Advanced Persistent Threat (APT)
What Is an Advanced Persistent Threat (APT)?
An advanced persistent threat (APT) refers to an attack that continues, secretively, using innovative hacking methods to access a system and stay inside for a long period of time. Typical attackers are cyber criminals, like the Iranian group APT34, the Russian organization APT28, and others. Although they can come from all over the world, some of the most notable attackers come from Iran, other areas of the Middle East, and North Korea.
Understanding what APT is also involves knowing their targets. APT attackers have been known to go after countries and the large organizations within, as well as large corporations, to exfiltrate information, gradually and systematically, over long stretches of time before withdrawing. The time spent within an organization’s IT system is known as “dwell time.”
Many other types of cyberattackers have very short dwell times because they focus on getting in and out quickly. APT attackers have significantly longer dwell times, while they either chip away at accomplishing their objectives or wait for the right moment to get what they want. During the waiting period, they may study security systems and adjust their approach accordingly.
Often, these attackers focus on organizations or companies in the United States or other developed countries. Even though they may go after high-value targets, attackers often try to gain access to them using smaller companies or organizations that the targets use to do business. This may include companies along their supply lines or organizations they partner with to further their objectives.
APT attackers tend to hone in on gaining intelligence or other vital information to damage a larger system, exploit or make an organization look bad, or gain a competitive advantage.
What Makes APTs Advanced?
While a traditional cyberattacker may use fairly simple, straightforward methods, such as deploying a Trojan or relatively simple malware, APT attackers use more advanced techniques. For example, they may:
- Use elaborate espionage tactics involving multiple actors to penetrate an organization step by step. Getting behind the organization’s firewalls can take dozens of steps and happen over a series of several months or longer.
- Gain access to a network through an easy entry point like its email system and then plant malware. The malware examines and evaluates the network, as well as its security system, in search of vulnerabilities. The malware can also act like an agent itself, waiting for a command that instructs it to launch a wave of malicious code.
What Makes APTs Persistent?
APT threats are persistent in two ways:
- They are determined to attain specific goals by attacking certain targets. This is different from random cyber threats that attack a wide range of organizations, hoping to stumble on one with a weak security system.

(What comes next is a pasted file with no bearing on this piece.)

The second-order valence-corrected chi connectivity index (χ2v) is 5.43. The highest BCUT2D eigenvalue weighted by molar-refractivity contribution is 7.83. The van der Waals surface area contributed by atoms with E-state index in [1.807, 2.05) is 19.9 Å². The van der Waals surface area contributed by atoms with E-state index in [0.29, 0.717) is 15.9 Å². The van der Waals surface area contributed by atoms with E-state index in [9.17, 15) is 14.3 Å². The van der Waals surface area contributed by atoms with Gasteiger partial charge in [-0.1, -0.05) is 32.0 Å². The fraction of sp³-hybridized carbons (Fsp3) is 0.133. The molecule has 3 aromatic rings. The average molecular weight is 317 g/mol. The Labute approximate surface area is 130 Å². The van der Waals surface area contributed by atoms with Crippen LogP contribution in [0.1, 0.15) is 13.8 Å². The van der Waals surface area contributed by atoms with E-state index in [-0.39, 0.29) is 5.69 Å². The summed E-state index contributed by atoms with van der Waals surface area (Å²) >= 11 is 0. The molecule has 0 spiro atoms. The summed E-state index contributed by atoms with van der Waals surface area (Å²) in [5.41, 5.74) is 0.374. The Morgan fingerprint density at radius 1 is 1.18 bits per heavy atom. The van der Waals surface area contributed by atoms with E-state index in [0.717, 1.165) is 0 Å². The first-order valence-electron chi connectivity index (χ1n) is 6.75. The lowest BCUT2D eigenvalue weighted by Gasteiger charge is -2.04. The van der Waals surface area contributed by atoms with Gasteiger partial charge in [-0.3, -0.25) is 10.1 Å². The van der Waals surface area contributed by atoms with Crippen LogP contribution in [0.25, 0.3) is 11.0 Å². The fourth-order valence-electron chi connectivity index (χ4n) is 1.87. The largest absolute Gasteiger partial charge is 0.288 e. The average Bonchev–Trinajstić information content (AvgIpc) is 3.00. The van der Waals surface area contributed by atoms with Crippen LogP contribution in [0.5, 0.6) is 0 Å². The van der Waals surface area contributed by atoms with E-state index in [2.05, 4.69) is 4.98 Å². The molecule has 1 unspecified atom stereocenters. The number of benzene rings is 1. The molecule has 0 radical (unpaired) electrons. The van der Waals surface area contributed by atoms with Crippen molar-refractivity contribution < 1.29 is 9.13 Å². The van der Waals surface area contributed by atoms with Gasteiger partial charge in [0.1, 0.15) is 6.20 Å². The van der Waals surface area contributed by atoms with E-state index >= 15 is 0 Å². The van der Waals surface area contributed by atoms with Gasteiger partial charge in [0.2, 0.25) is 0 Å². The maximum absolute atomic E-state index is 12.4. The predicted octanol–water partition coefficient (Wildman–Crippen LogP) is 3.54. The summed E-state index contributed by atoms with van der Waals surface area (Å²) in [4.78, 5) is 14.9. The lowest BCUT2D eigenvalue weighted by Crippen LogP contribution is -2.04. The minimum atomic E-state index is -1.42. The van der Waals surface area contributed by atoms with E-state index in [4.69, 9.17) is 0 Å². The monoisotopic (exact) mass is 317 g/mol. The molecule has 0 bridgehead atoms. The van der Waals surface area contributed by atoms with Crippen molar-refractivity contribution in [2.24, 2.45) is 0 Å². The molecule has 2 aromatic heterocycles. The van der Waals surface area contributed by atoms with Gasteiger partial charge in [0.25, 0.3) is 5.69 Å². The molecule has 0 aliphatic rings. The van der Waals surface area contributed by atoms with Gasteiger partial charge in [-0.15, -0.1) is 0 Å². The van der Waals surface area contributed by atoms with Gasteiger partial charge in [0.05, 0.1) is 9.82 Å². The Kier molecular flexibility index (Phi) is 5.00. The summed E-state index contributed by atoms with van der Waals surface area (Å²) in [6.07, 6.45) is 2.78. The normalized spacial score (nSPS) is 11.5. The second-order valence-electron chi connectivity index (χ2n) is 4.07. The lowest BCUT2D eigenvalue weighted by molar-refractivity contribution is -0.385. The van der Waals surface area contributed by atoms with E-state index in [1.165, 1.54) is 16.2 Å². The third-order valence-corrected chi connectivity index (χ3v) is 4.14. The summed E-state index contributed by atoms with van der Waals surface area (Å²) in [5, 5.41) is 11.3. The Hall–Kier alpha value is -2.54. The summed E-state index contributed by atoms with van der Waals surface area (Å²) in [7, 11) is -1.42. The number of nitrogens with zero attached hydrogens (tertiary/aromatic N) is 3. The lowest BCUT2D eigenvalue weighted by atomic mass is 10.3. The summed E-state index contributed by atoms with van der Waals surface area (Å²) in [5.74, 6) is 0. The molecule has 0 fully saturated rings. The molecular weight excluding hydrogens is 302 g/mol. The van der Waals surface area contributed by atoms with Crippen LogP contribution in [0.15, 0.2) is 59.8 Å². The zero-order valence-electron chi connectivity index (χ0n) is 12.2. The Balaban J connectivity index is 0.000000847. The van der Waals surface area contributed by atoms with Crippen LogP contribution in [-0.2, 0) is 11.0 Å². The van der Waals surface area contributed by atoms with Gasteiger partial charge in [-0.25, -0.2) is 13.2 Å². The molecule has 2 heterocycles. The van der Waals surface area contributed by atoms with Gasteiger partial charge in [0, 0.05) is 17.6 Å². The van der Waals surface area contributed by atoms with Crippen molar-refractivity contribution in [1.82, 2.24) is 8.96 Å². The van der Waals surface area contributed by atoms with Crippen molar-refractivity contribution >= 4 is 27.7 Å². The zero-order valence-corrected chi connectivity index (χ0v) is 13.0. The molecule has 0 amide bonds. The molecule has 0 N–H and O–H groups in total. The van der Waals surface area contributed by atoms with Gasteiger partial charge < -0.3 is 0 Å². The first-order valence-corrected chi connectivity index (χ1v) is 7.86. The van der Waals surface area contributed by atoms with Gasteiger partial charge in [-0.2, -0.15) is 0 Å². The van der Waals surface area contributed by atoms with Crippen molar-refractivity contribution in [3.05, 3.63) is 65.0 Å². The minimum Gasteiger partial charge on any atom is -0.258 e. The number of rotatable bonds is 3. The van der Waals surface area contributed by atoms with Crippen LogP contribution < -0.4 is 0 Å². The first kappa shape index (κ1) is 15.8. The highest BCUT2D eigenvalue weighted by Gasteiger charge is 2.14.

- Once they gain entry, they remain for long periods of time while either waiting for an opportune moment or gradually extracting information.
What Makes APTs a Threat?
Like all threats, APTs are dangerous because they have both the ability and intent to cause harm. They are:
- Well-orchestrated operations powered by humans determined to obtain an objective. This makes the threat more tangible than those posed by random programs floating around the internet.
- Well-funded because those employing the attackers place a high value on a successful attack or extraction of information.
APT Groups and Attackers
APT attacks can be launched by a single person or by a larger group. In some cases, the attack is performed by a government-sponsored agency. They typically focus on attacking an organization’s ability to operate efficiently or achieve its objectives. They could also aim to gain intelligence that can be used to either harm the target or further the group’s—or their employer’s—mission.
It is important to note that even small and midsize businesses have to take precautions. Organizations in all major business sectors have been targeted. The advantage an attack sponsor may gain over a business or within a market segment is often well worth the price they pay for an APT attack.
Here are some of the more high-profile attacks over the past 10 years:
- Sony was targeted by North Korea’s Lazarus Group because they made a movie that made their leader, Kim Jong-un, look bad.
- The United States' National Security Agency (NSA) was targeted in 2010 in connection with Iran’s nuclear program.
- U.S. presidential hopeful, Hillary Clinton, had her 2016 election campaign targeted by the group Fancy Bear. The U.S. Department of Justice has accused Russia of being behind Fancy Bear’s infiltration.
Threats typically enter a network, often gaining entry using web-based systems, networks, or humans who have access to the system. For this reason, it is important for an organization to make sure any systems connected to the internet or an internal network are adequately secured. Also, all employees, clients, and executives with access to anything connected to the IT system need to undergo multi-factor identity checks before they are allowed to get into an organization’s system.